The Atlantic

The End of Forgetting

Technology delivers nostalgia on demand.
Source: Alvaro Dominguez

When Uncle Joshua, a character in Peter De Vries’s 1959 novel, The Tents of Wickedness, says that nostalgia “ain’t what it used to be,” the line is played for humor: To those stuck in the past, nothing—not even memory itself—survives the test of time. And yet Uncle Joshua’s words have themselves aged pretty well (despite being widely misattributed to Yogi Berra): Technology, though ceaselessly striving toward the future, has continually revised how we view the past.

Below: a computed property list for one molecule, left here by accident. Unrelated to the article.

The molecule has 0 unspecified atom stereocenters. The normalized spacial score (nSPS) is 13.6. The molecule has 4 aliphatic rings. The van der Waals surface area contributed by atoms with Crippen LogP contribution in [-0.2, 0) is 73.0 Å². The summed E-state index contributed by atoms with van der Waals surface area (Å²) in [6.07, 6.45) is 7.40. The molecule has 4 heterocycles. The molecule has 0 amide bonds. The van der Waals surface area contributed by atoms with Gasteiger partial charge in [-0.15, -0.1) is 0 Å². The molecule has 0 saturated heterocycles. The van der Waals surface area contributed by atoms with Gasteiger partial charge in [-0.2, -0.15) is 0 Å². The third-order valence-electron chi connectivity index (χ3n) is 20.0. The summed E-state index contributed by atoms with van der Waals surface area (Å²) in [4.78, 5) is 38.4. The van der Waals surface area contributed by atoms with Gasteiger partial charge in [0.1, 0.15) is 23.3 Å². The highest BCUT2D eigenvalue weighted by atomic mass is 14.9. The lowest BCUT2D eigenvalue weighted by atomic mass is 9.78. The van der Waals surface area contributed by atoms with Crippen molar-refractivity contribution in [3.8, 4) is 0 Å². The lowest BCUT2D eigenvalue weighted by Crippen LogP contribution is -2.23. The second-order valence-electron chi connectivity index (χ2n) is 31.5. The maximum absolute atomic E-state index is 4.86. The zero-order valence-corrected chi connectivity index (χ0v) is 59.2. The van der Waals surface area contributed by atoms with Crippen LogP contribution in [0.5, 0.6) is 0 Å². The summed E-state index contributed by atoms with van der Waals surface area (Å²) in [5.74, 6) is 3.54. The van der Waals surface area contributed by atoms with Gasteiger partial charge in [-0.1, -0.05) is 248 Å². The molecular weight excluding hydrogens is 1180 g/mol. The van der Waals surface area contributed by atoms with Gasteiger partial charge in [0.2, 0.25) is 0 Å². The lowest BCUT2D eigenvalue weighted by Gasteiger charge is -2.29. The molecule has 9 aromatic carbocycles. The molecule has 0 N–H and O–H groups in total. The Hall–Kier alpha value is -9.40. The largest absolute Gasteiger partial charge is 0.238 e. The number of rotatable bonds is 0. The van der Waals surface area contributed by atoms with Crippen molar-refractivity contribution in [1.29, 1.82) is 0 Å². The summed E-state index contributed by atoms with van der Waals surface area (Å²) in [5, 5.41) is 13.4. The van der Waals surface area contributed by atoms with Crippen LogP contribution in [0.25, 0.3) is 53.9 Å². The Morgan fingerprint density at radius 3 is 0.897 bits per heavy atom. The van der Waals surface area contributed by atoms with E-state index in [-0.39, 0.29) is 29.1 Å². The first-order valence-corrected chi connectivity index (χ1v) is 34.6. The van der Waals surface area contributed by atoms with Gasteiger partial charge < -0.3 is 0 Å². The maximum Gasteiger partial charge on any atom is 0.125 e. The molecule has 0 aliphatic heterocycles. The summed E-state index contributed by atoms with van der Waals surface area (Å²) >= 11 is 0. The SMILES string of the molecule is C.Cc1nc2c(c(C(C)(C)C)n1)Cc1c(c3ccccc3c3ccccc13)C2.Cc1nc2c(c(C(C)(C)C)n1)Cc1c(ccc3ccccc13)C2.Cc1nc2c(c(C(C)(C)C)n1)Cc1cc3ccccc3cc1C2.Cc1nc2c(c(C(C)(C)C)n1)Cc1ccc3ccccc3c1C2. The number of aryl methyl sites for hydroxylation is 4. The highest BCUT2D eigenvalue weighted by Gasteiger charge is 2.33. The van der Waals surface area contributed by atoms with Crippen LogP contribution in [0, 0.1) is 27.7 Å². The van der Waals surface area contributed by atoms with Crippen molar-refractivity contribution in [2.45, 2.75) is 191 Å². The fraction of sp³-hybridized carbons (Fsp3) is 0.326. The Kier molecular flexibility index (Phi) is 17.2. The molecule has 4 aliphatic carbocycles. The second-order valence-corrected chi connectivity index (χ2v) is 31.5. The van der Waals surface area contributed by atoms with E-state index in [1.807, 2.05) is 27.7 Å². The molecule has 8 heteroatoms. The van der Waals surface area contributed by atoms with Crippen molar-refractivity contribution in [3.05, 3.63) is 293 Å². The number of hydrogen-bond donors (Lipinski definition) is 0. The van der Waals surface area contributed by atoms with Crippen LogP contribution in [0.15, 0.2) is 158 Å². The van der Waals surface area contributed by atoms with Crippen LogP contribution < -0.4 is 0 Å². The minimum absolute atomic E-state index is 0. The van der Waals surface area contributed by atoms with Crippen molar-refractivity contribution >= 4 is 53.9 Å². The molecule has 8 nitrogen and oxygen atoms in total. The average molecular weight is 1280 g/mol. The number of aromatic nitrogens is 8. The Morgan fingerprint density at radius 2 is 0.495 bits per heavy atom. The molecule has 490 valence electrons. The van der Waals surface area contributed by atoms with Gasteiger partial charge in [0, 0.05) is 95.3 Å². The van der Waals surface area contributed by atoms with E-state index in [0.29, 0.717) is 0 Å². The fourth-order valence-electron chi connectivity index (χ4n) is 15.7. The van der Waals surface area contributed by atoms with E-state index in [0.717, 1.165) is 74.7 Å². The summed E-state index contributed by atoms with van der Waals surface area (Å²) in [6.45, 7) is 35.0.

Nostalgia—generally defined as a sentimental longing for bygone times—underwent a particularly significant metamorphosis in 1888, when Kodak released the first commercially successful camera for amateurs. Ads soon positioned it as a necessary instrument for preserving recollections of children and family celebrations. According to Nancy Martha West, the author of Kodak and the Lens of Nostalgia, the camera “allowed people … to arrange their lives in such a way that painful or unpleasant aspects were systematically erased.”

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